Less a swansong and more a heronsong from the Japanese maestro Hayao Miyazaki, a mystical and ambitious message of hope for the future.
The Boy and the Heron may or may not be Hayao Miyazaki’s last film. The 82-year-old Studio Ghibli head previously announced his retirement after completing Princess Mononoke in 1997, Spirited Away in 2001, and The Wind Rises in 2013. But here at the Toronto International Film Festival, a colleague announced that the great man is hard at work on new projects – but it sure feels like the end of something.
The Boy and the Heron is richly self-synthesising and achingly sentimental, collating artistic motifs from across the Miyazaki filmography and nakedly articulating the hopes it places in the next generation.
The begins with a World War Two bombing raid over Tokyo, in which young Mahito witnesses the death of his mother in an uncharacteristically stylised sequence making unprecedented-for-Miyazaki use of slow motion and point-of-view shots – exciting new techniques in a film whose look then becomes notably retro.
Miyazaki movies make you feel the wind on your face: a prototypical background in one of his films is a field in which each individual swaying blade of grass is literally animated, brought to life, by an unseen force, by the movement of the wind, or the pen of the artist, or the will of God. So the first 40 or so minutes of The Boy and the Heron are radical in their stillness, a return to the hand-painted backdrops and relatively limited movement of Ghibli’s pre-digital era. Exteriors, especially, are rendered entirely in gorgeous delicate Impressionist greens.
Mahito and his father, like the parent and children in My Neighbour Totoro, are a fractured family who move to the country to be made whole again; in this case, father Soichi (an armaments manufacturer, as Miyazaki’s own father was) will wed his late wife’s younger sister, and move into her family’s estate, staffed by a phalanx of bent-backed benevolent crones. But on the grounds of the estate is a mysterious stone tower, turreted at the top like a witch’s hat, which is the roosting place of a heron who takes a curious interest in Mahito. Flying close by the boy, it perches outside his window, appearing in his dreams to taunt him and implies that his mother is still alive. The heron almost seems to have another face inside its beak, as well as a broad, toothy, earthy laugh that jibes strangely with the graceful thud of his wings in full flight.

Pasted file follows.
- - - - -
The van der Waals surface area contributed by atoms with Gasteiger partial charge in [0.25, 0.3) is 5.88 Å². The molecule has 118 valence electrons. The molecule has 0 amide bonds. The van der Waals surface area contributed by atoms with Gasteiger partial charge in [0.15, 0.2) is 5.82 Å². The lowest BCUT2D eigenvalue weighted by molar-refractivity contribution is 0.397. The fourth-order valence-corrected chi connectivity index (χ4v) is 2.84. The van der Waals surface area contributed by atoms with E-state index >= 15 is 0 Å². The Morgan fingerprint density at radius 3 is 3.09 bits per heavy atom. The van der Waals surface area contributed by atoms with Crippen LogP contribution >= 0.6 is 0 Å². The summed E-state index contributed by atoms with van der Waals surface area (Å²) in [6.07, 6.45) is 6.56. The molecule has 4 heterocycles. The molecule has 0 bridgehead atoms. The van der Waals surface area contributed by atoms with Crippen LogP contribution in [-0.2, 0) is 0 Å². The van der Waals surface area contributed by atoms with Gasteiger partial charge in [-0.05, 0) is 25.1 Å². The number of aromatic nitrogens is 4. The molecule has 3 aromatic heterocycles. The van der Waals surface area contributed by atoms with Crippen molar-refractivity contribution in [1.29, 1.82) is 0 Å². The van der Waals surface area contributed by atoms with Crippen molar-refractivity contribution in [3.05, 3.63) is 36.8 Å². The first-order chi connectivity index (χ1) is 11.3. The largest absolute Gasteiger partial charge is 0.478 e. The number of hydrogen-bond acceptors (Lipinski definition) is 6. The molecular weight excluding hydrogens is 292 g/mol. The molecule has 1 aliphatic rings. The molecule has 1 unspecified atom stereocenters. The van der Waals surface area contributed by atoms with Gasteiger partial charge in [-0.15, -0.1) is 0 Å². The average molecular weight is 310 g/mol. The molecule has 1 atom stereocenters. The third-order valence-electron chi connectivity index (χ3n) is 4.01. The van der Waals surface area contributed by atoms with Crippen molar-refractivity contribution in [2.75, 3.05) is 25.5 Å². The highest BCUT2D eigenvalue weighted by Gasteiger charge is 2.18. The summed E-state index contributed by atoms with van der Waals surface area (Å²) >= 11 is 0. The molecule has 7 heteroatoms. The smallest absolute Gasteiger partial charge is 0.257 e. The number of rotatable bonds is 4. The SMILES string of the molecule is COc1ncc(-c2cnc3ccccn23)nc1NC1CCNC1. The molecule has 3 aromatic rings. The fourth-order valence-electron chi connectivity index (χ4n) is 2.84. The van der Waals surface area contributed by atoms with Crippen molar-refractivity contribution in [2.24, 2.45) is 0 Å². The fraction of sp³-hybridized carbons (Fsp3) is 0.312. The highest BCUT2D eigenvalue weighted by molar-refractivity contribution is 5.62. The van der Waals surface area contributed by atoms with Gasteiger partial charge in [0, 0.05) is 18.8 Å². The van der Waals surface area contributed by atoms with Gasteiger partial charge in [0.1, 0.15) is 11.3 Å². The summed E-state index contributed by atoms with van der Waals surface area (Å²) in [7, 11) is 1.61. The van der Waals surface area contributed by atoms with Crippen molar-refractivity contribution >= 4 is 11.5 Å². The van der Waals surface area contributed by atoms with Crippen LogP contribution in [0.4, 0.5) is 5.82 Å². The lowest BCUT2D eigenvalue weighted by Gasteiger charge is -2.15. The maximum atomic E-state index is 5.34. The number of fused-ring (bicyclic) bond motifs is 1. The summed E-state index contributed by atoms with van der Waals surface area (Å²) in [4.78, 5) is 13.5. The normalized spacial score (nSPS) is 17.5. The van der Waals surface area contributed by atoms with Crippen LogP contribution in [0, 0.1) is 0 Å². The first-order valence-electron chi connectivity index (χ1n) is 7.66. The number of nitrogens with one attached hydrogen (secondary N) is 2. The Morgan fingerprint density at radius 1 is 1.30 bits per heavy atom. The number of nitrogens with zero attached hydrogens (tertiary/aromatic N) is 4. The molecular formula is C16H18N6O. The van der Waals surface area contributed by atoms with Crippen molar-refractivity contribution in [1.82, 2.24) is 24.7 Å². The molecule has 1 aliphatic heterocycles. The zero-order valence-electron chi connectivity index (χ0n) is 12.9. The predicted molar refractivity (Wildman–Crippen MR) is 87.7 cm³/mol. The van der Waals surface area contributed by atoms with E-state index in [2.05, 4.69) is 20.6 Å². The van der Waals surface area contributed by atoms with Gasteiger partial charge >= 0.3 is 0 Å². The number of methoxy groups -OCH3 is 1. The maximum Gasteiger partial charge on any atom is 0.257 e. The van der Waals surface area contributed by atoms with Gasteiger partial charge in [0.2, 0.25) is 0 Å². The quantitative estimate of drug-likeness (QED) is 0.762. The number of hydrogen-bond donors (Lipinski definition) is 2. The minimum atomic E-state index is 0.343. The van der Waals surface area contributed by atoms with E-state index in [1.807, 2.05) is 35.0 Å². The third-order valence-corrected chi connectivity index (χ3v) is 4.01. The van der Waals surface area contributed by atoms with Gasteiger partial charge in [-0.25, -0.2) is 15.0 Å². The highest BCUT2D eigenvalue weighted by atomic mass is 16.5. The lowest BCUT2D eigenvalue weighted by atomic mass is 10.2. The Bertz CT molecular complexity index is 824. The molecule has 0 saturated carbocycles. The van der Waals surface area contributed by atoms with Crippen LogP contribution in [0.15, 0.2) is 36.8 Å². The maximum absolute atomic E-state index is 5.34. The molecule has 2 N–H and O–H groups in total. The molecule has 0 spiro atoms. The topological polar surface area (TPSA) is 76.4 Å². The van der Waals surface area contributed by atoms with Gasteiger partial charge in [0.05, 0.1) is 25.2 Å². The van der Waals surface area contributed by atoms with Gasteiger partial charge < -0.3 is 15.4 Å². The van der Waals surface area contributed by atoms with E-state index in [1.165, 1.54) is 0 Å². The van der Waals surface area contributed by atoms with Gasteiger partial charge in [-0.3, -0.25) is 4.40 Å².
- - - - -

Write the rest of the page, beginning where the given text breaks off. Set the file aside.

Beings in Miyazaki films are often changeable, drawn with shifting outlines and characterised with shifting moralities and motivations. His plotting is likewise flexible, perhaps never moreso than here – the rules of the film’s world are tough to define, making The Boy and the Heron quite hard to completely take in on a first pass. But even this flux befits an artist who has so frequently focused on stories of adolescence, coming-of-age—of becoming.
As in Twin Peaks, in which the owls are not what they seem, the heron is a hint that there exists a doubled world, into which Mahito must venture to restore family. The young hero’s journey, with its obstacles and perils, its guides and helpers, reads in summary like a compendium of Miyazaki’s careerlong interest in Western fairy tales, with elements echoing Charles Perrault and the Brothers Grimm, as well as Greek mythology and CS Lewis.
And now the visual style teems, as in the similarly plotted Spirited Away, with supernatural creatures and waves of beasts streaming around Mahito like individual droplets of water—a particularly highlight is a menacing flock of parakeets, with their chests puffed out like a general’s.
The original Japanese title of The Boy and the Heron translates as How Do You Live?, after a 1937 novel, a primer for young adults structured as a back-and-forth between a promising 15-year-old boy and the worldly uncle who mentors him and shapes his worldview. Mahito’s journey to the centre of a crumbling underworld is, essentially, an apprenticeship, never moreso than when he finally arrives at the foot of the aging magus who created the world Mahito will, perhaps, inherit—the one who makes the wind blow through the grass, nature or the artist or God.
In dreams begin responsibilities. His instructions to Mahito are heavy with the tearful hope of every aging artisan: that his mentee will imagine more wildly, will strive more doggedly, will somehow complete the work that the older man must, as he now knows, leave unfinished.
Published 9 Sep 2023